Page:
Articles | Volume 14, issue 24
Research article
21 Dec 2017
Research article |  | 21 Dec 2017

Impact of diurnal temperature fluctuations on larval settlement and growth of the reef coral Pocillopora damicornis

Lei Jiang, You-Fang Sun, Yu-Yang Zhang, Guo-Wei Zhou, Xiu-Bao Li, Laurence J. McCook, Jian-Sheng Lian, Xin-Ming Lei, Sheng Liu, Lin Cai, Pei-Yuan Qian, and Hui Huang

Abstract. Diurnal fluctuations in seawater temperature are ubiquitous on tropical reef flats. However, the effects of such dynamic temperature variations on the early stages of corals are poorly understood. In this study, we investigated the responses of larvae and new recruits of Pocillopora damicornis to two constant temperature treatments (29 and 31 °C) and two diurnally fluctuating treatments (28–31 and 30–33 °C with daily means of 29 and 31 °C, respectively) simulating the 3 °C diel oscillations at 3 m depth on the Luhuitou fringing reef (Sanya, China). Results showed that the thermal stress on settlement at 31 °C was almost negated by the fluctuating treatment. Further, neither elevated temperature nor temperature fluctuations caused bleaching responses in recruits, while the maximum excitation pressure over photosystem II (PSII) was reduced under fluctuating temperatures. Although early growth and development were highly stimulated at 31 °C, oscillations of 3 °C had little effects on budding and lateral growth at either mean temperature. Nevertheless, daytime encounters with the maximum temperature of 33 °C in fluctuating 31 °C elicited a notable reduction in calcification compared to constant 31 °C. These results underscore the complexity of the effects caused by diel temperature fluctuations on early stages of corals and suggest that ecologically relevant temperature variability could buffer warming stress on larval settlement and dampen the positive effects of increased temperatures on coral growth.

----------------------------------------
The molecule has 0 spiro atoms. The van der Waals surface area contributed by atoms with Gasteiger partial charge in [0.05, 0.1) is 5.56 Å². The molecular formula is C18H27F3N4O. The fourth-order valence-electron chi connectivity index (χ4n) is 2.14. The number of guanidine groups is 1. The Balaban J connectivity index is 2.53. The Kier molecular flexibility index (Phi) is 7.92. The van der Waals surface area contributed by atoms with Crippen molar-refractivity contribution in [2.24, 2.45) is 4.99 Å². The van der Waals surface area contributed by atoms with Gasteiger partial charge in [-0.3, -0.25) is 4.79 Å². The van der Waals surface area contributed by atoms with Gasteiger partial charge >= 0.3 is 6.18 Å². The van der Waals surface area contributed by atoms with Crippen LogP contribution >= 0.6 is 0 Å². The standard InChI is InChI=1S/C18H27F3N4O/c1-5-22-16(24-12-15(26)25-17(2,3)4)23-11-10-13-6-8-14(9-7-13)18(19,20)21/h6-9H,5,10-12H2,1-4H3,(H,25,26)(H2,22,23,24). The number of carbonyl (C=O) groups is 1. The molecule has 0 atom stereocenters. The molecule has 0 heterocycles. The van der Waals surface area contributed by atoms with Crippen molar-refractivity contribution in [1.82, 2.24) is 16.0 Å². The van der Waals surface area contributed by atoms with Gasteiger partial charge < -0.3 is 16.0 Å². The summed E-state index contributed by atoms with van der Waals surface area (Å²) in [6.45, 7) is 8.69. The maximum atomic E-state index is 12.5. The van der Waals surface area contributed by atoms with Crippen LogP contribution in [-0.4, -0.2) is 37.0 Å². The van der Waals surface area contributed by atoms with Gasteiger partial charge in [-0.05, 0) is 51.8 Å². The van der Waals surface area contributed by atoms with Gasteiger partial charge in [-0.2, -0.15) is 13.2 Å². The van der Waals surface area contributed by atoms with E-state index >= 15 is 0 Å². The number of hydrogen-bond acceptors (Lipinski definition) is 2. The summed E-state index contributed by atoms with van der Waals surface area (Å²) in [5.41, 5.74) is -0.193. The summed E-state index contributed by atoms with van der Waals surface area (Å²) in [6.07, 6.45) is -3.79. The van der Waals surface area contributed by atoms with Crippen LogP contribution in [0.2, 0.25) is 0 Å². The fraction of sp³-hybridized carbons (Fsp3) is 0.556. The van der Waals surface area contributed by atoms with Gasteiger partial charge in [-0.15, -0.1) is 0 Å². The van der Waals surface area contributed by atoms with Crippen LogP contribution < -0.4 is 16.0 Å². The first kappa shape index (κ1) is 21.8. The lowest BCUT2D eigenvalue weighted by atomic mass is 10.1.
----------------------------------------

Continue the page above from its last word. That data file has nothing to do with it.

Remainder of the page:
Short summary
The negative effects of elevated temperature (31 °C) on larval settlement of P. damicornis was greatly tempered by diurnal temperature fluctuations, whilst diel oscillations in temperature reduced the heat stress on photo-physiology of coral recruits. Although elevated temperature greatly stimulated the growth of recruits, the daytime encounters with the maximum temperature of 33 °C in the fluctuating treatment elicited a notable reduction in calcification.
Final-revised paper